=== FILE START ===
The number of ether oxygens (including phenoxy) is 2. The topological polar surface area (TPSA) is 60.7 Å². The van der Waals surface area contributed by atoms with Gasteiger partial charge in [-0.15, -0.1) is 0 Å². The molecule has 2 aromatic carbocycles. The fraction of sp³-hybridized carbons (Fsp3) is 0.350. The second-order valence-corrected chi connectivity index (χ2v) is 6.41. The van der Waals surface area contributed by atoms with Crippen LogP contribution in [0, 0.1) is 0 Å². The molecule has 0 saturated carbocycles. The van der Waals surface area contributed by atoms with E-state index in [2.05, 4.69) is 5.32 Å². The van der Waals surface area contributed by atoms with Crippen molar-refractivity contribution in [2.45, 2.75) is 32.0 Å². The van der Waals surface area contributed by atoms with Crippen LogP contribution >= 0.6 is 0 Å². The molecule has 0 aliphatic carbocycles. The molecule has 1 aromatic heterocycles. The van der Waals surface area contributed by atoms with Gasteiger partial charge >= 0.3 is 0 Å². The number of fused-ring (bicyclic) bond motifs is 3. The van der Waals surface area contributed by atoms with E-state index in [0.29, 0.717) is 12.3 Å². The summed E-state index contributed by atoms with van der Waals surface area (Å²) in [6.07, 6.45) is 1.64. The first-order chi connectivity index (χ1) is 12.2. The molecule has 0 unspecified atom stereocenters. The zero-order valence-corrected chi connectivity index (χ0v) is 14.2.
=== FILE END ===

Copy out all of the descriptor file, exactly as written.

The number of ether oxygens (including phenoxy) is 2. The topological polar surface area (TPSA) is 60.7 Å². The van der Waals surface area contributed by atoms with Gasteiger partial charge in [-0.15, -0.1) is 0 Å². The molecule has 2 aromatic carbocycles. The fraction of sp³-hybridized carbons (Fsp3) is 0.350. The second-order valence-corrected chi connectivity index (χ2v) is 6.41. The van der Waals surface area contributed by atoms with Crippen LogP contribution in [0, 0.1) is 0 Å². The molecule has 0 saturated carbocycles. The van der Waals surface area contributed by atoms with E-state index in [2.05, 4.69) is 5.32 Å². The van der Waals surface area contributed by atoms with Crippen molar-refractivity contribution in [2.45, 2.75) is 32.0 Å². The van der Waals surface area contributed by atoms with Crippen LogP contribution >= 0.6 is 0 Å². The molecule has 0 aliphatic carbocycles. The molecule has 1 aromatic heterocycles. The van der Waals surface area contributed by atoms with Gasteiger partial charge >= 0.3 is 0 Å². The number of fused-ring (bicyclic) bond motifs is 3. The van der Waals surface area contributed by atoms with E-state index in [0.29, 0.717) is 12.3 Å². The summed E-state index contributed by atoms with van der Waals surface area (Å²) in [6.07, 6.45) is 1.64. The first-order chi connectivity index (χ1) is 12.2. The molecule has 0 unspecified atom stereocenters. The zero-order valence-corrected chi connectivity index (χ0v) is 14.2.